I always recommend freezing fresh pasta – it cooks from straight frozen perfectly. Arrange your pici in little nests on a lined tray, then freeze until sold. After that, transfer to ziplock bags to store.

If you make this recipe, I’d love to hear from you! You can leave me a comment below.

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Pici pasta nestled on a lined baking tray.

How to Make Pici Pasta


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  • Author: Kate Alexandra
  • Total Time: 28 minutes
  • Yield: 4 servings 1x
  • Diet: Vegan

Description

Try your hand at making fresh pasta with no pasta machine or special equipment, no eggs and only THREE ingredients. Rustic hand-rolled pici – like thick spaghetti – are the best place to start. The process is a bit like playing with Play-Doh (with a much more delicious result!)


Ingredients

Units Scale
  • 400g plain flour (or use 00 flour or strong (bread) flour)
  • 190g warm water
  • 1 tablespoon olive oil
  • 1 teaspoon salt
  • Polenta (or semolina), for dusting

Instructions

  1. Mix your dough. Add the flour, olive oil, a pinch of salt and the warm water to a mixing bowl. Use a fork to mix the ingredients, until a crumbly dough starts to form. At this point, go in with your hands and start to knead the dough together. Do this for a minute or two, then cover the bowl with a tea towel and let it rest for about 5 minutes.
  2. Knead the dough. Transfer the dough onto a lightly floured surface, then continue to knead for another few minutes, until it’s soft, smooth and doesn’t feel sticky to the touch. Wrap it in clingfilm and let it rest for at least 15 minutes, and up to two hours. The longer it rests, the easier it will be to form your pici (as the gluten in the flour will have time to ‘relax’).  If you’d like extra guidance on kneading, I have a whole post that breaks the process of how to knead down, with photos and step-by-step instructions.
  3. Roll out your dough. Slice the dough into quarters, and working with one quarter at a time (cover the rest of the dough while you’re not using it), use your hands (or a rolling pin) to roll it out into a rough rectangle, about ¼ inch thick. It’s important to not use flour on your surface when you’re doing this, as this will make it very hard to roll the pici strands. Cut the rectangle into long strips, roughly ½ an inch wide.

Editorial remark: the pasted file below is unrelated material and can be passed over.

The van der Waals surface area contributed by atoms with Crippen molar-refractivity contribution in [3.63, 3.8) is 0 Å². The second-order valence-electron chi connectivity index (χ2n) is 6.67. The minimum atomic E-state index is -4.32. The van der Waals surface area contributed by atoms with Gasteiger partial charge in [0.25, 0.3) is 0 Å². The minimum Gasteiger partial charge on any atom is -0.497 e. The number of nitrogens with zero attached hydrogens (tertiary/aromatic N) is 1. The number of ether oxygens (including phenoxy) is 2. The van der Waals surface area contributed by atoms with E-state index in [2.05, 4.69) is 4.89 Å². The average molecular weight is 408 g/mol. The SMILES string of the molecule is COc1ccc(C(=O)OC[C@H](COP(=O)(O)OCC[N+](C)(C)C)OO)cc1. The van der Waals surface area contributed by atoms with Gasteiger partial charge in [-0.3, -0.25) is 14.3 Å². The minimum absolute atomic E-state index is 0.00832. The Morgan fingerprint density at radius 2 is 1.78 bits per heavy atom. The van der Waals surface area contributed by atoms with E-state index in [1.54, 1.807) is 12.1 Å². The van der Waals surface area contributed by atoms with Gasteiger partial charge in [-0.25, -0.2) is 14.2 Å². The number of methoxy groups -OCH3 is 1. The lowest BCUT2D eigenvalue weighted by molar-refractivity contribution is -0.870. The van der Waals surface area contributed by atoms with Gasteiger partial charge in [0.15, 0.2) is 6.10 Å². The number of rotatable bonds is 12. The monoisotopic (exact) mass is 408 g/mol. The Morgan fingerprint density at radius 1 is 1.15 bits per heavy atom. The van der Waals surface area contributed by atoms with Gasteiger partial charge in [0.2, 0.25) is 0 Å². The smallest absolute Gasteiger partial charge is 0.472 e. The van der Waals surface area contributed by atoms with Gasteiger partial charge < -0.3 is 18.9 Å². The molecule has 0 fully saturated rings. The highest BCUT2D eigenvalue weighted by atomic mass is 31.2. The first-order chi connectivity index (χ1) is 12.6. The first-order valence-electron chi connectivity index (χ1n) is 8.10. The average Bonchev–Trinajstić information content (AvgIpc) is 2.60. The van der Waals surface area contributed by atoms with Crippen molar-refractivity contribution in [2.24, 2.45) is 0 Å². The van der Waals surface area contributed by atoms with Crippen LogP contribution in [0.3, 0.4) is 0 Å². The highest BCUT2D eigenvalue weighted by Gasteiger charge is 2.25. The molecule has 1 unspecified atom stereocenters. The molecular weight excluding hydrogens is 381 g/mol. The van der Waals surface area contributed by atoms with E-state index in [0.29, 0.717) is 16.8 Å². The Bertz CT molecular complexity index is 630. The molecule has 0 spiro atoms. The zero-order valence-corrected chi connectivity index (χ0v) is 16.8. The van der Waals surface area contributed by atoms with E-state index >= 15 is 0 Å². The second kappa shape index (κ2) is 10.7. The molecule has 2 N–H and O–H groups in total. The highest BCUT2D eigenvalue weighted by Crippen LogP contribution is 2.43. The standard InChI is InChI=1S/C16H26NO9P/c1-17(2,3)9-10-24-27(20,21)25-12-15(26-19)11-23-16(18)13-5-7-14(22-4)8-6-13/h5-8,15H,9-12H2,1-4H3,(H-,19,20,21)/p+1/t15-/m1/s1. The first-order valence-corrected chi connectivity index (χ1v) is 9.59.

4. Roll your pici. Use the palms of your hands to roll out each strip into a long snake, a little bit thinner than a pencil (the pici will swell up in the water so you don’t want them too thick at this stage). If you’re having trouble rolling the pici, cover the dough, let it rest for another 10 minutes, and try again. Continue with the rest of the dough.
  5. Dust the pici in polenta. After you’ve rolled each quarter of the dough, dust the finished pici with lots of polenta and flour to prevent them from sticking, form them into a little nest, and place them on a baking paper-lined tray as you continue with the rest of the dough. 
  6. Use or store. The pici is now ready to be cooked, or stored for later use. They’ll cook in about 3 minutes in boiling water, ready to be tossed through your favourite pasta sauce. If you want to store it for later, the best way to do this is to freeze it. Place your tray straight into the freezer, then transfer the pici nests into ziplock bags once they’re frozen. You can then cook them straight from frozen (will take 4 minutes). 

Notes

TIPS FOR SUCCESS: Don’t use any flour on your surface when you roll out the pici. You need the stickiness of the countertop (or a wooden board) to roll out your pici effectively. Flour will make it very hard and it’ll be SUPER annoying (I have made this mistake before!) Dust your rolled pici with lots of polenta (or semolina) and flour to prevent them from sticking. Roll your pici a little thinner than you think they should be – they’ll expand as they cook so keep that in mind.

SERVING SUGGESTIONS: Serve the pici with any pasta recipe you like – it’s wonderful in spaghetti carbonara, or anything very saucy that it can cling to. Try using it in this tomatoey ‘nduja pasta, super green rigatoni, creamy mushroom Alfredo or spicy gochujang pasta.

  • Prep Time: 10
  • Resting time: 15
  • Cook Time: 3
  • Category: pasta
  • Method: hand-rolled
  • Cuisine: italian

Nutrition

  • Serving Size: 100g

Welcome!

I’m Kate, the creator behind Dished. I love creating flavour packed, simple (ish) recipes for you, designed for every day and special occasions.